They “nonchalantly walk around the store,” while Moran held a reflective sun visor at his side with something long wrapped in it, according to the documents. When Moran tried to buy cigarettes and his card was declined, he produced the shotgun from the visor and shot Strickland at point blank range.
Moran then attempted to shoot the other clerk, but the firearm did not discharge. At that point, Moran turned the gun on Huwiler as he sought cover. Moran, Rodriguez and child returned to the car and fled.
The state noted that Moran committed multiple felonies, including murder and aggravated battery.
“The danger presented to innocent civilians and to the assembled police officers, lawfully carrying out their duties, by the actions of Christopher Moran justified the use of deadly force by Officer Andrew Miller, Officer John DiGiovanni, Officer Christopher Gugliotta and Officer Robert Reese,” the review states.
All four officers reported that they had fired their weapons.
“None of the shooters had body-worn cameras,” the review states.
However, another officer’s body-worn camera caught Reese stating that a “gun barrel came out the window.” A Mossberg 12-gauge pump shotgun was recovered from the car Moran was driving.
Seven bullets were recovered from Moran’s body, which had a total of 12 gunshot wounds.
“The toxicology report indicated that Mr. Moran had amphetamines, buprenorphine and cocaine metabolites in his system,” the review states.
Rodriguez and the child each sustained three gunshot wounds.
The state noted that it is “unfortunate” Rodriguez and the child were also shot.
“The shooting of Maria Rodriguez and Christopher Moran Jr. does not rise to the level of criminal conduct,” the review states. “(The officers) lacked mens rea, or intent, to cause great bodily harm against either of them for purposes of aggravated battery.”
The state also pointed out that the four officers did not conduct culpable negligence, given the “heightened danger” posed by Moran’s behavior, according to the review.
During interviews with authorities, Rodriguez recalled being with Moran, who went “cuckoo.” She described Moran as accusing her of cheating on him, and she said Moran took the baby from her.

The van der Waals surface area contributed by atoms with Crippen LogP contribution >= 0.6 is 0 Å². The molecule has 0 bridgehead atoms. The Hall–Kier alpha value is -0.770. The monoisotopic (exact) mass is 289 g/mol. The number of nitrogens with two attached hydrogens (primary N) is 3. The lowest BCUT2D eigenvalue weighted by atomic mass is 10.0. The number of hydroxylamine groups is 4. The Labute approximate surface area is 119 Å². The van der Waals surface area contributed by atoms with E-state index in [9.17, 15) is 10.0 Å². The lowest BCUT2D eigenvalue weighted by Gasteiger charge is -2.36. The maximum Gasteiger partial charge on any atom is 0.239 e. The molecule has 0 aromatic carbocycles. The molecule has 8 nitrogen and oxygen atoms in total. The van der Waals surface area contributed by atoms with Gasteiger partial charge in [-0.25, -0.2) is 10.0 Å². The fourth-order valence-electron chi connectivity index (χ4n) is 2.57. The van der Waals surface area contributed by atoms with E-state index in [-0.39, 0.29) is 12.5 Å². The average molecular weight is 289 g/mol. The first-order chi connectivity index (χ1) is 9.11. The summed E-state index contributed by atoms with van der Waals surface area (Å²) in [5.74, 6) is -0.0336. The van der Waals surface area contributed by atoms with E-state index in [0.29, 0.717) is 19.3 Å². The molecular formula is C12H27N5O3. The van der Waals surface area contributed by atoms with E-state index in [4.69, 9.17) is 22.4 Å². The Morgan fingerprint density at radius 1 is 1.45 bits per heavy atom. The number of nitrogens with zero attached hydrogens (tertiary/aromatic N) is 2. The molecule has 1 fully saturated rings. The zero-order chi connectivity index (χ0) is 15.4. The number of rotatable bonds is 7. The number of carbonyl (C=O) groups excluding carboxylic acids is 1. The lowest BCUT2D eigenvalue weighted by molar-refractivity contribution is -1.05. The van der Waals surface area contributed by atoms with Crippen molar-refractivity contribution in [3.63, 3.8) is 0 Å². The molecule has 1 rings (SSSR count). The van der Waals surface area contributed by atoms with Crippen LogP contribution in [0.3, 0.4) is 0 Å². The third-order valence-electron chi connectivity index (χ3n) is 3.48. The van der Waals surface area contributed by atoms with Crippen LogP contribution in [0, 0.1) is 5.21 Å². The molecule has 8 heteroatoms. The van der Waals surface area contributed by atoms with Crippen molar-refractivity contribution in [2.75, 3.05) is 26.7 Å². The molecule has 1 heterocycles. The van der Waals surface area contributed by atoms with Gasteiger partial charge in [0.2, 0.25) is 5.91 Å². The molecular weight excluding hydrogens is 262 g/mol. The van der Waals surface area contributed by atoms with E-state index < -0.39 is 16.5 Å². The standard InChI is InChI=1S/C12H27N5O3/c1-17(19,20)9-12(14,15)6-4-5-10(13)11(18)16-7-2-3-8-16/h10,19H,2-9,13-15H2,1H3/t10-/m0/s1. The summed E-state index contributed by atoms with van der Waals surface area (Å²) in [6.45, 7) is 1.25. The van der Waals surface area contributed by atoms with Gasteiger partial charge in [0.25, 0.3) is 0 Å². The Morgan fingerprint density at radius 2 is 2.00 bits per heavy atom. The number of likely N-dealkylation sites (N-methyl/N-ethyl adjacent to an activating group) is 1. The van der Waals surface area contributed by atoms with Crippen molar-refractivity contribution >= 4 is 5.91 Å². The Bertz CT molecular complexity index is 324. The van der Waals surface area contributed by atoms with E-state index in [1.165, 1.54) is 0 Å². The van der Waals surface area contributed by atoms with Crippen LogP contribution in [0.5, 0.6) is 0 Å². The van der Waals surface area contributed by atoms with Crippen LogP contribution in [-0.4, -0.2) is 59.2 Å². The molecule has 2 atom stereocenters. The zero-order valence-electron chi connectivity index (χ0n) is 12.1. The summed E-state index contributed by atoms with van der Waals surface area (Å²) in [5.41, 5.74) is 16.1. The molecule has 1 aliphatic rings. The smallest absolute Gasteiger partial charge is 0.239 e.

According to the review, Cape police made contact with the couple for domestic issues on June 5, before the shootings occurred. Rodriguez witnessed Moran “playing with his rifles” afterward.
“She also witnessed him holding his rifle and yelling at a neighbor,” the report states. “She thought Moran was going to shoot the neighbor.”
Rodriguez told authorities that Moran then pointed the rifle at her and told her to get in the car. Moran had also screamed at Rodriguez in a foreign language, and he would not let her out of the vehicle.
“Rodriguez described Moran as having delusions where he didn’t believe people were human,” the documents states.
Rodriguez said he called Taylor “not human” before stating that he would prove it by shooting him, which he then did. She added that Strickland “grinned” back at Moran, and then Moran shot him.
When police caught up to Moran, he had planned to shoot them, according to the review.
Immediately following the shootings, the Florida Department of Children and Families confirmed that it had opened a child protection investigation. As of Thursday, the investigation was no longer active.
“The child protection investigation is closed, but we remain involved with the family,” Natalie Harrell, SunCoast Region communications director for the department, said.
Moran Jr. had initially been placed with a foster family in the department’s custody.
Harrell declined to provide a status update on the child on Thursday.
“The details of our involvement and the placement of the child remain confidential,” she said.
Rodriguez, nor any family members, could be reached for comment on Thursday.